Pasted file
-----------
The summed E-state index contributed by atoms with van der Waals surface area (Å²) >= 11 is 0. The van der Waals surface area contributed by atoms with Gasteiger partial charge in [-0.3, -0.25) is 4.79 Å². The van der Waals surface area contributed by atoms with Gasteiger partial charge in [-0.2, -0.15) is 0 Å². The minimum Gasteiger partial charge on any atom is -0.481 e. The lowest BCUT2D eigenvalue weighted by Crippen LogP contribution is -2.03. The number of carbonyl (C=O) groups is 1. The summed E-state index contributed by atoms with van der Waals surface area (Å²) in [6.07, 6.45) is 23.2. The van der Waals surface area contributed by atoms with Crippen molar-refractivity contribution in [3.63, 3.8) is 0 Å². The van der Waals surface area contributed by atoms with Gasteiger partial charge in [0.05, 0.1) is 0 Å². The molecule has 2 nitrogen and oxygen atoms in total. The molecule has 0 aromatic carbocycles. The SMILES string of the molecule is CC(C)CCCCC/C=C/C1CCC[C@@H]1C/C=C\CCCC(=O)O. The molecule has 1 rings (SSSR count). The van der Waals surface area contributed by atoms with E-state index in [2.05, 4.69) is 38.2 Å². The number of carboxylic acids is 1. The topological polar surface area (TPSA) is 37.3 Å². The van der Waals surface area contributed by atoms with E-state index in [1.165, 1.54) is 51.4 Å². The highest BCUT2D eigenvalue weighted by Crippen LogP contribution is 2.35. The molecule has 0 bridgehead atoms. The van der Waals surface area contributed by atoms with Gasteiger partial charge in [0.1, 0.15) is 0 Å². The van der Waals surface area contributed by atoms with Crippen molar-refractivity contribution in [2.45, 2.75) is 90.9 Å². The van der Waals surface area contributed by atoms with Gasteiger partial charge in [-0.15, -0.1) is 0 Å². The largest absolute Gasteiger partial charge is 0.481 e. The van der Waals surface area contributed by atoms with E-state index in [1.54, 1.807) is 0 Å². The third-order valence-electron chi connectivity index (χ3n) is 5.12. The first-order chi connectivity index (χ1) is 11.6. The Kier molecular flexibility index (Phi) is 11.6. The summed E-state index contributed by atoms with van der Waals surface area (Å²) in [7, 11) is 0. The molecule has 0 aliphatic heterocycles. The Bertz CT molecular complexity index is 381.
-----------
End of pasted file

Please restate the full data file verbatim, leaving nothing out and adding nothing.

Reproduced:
The summed E-state index contributed by atoms with van der Waals surface area (Å²) >= 11 is 0. The van der Waals surface area contributed by atoms with Gasteiger partial charge in [-0.3, -0.25) is 4.79 Å². The van der Waals surface area contributed by atoms with Gasteiger partial charge in [-0.2, -0.15) is 0 Å². The minimum Gasteiger partial charge on any atom is -0.481 e. The lowest BCUT2D eigenvalue weighted by Crippen LogP contribution is -2.03. The number of carbonyl (C=O) groups is 1. The summed E-state index contributed by atoms with van der Waals surface area (Å²) in [6.07, 6.45) is 23.2. The van der Waals surface area contributed by atoms with Crippen molar-refractivity contribution in [3.63, 3.8) is 0 Å². The van der Waals surface area contributed by atoms with Gasteiger partial charge in [0.05, 0.1) is 0 Å². The molecule has 2 nitrogen and oxygen atoms in total. The molecule has 0 aromatic carbocycles. The SMILES string of the molecule is CC(C)CCCCC/C=C/C1CCC[C@@H]1C/C=C\CCCC(=O)O. The molecule has 1 rings (SSSR count). The van der Waals surface area contributed by atoms with E-state index in [2.05, 4.69) is 38.2 Å². The number of carboxylic acids is 1. The topological polar surface area (TPSA) is 37.3 Å². The van der Waals surface area contributed by atoms with E-state index in [1.165, 1.54) is 51.4 Å². The highest BCUT2D eigenvalue weighted by Crippen LogP contribution is 2.35. The molecule has 0 bridgehead atoms. The van der Waals surface area contributed by atoms with Gasteiger partial charge in [0.1, 0.15) is 0 Å². The van der Waals surface area contributed by atoms with Crippen molar-refractivity contribution in [2.45, 2.75) is 90.9 Å². The van der Waals surface area contributed by atoms with Gasteiger partial charge in [-0.15, -0.1) is 0 Å². The largest absolute Gasteiger partial charge is 0.481 e. The van der Waals surface area contributed by atoms with E-state index in [1.54, 1.807) is 0 Å². The third-order valence-electron chi connectivity index (χ3n) is 5.12. The first-order chi connectivity index (χ1) is 11.6. The Kier molecular flexibility index (Phi) is 11.6. The summed E-state index contributed by atoms with van der Waals surface area (Å²) in [7, 11) is 0. The molecule has 0 aliphatic heterocycles. The Bertz CT molecular complexity index is 381.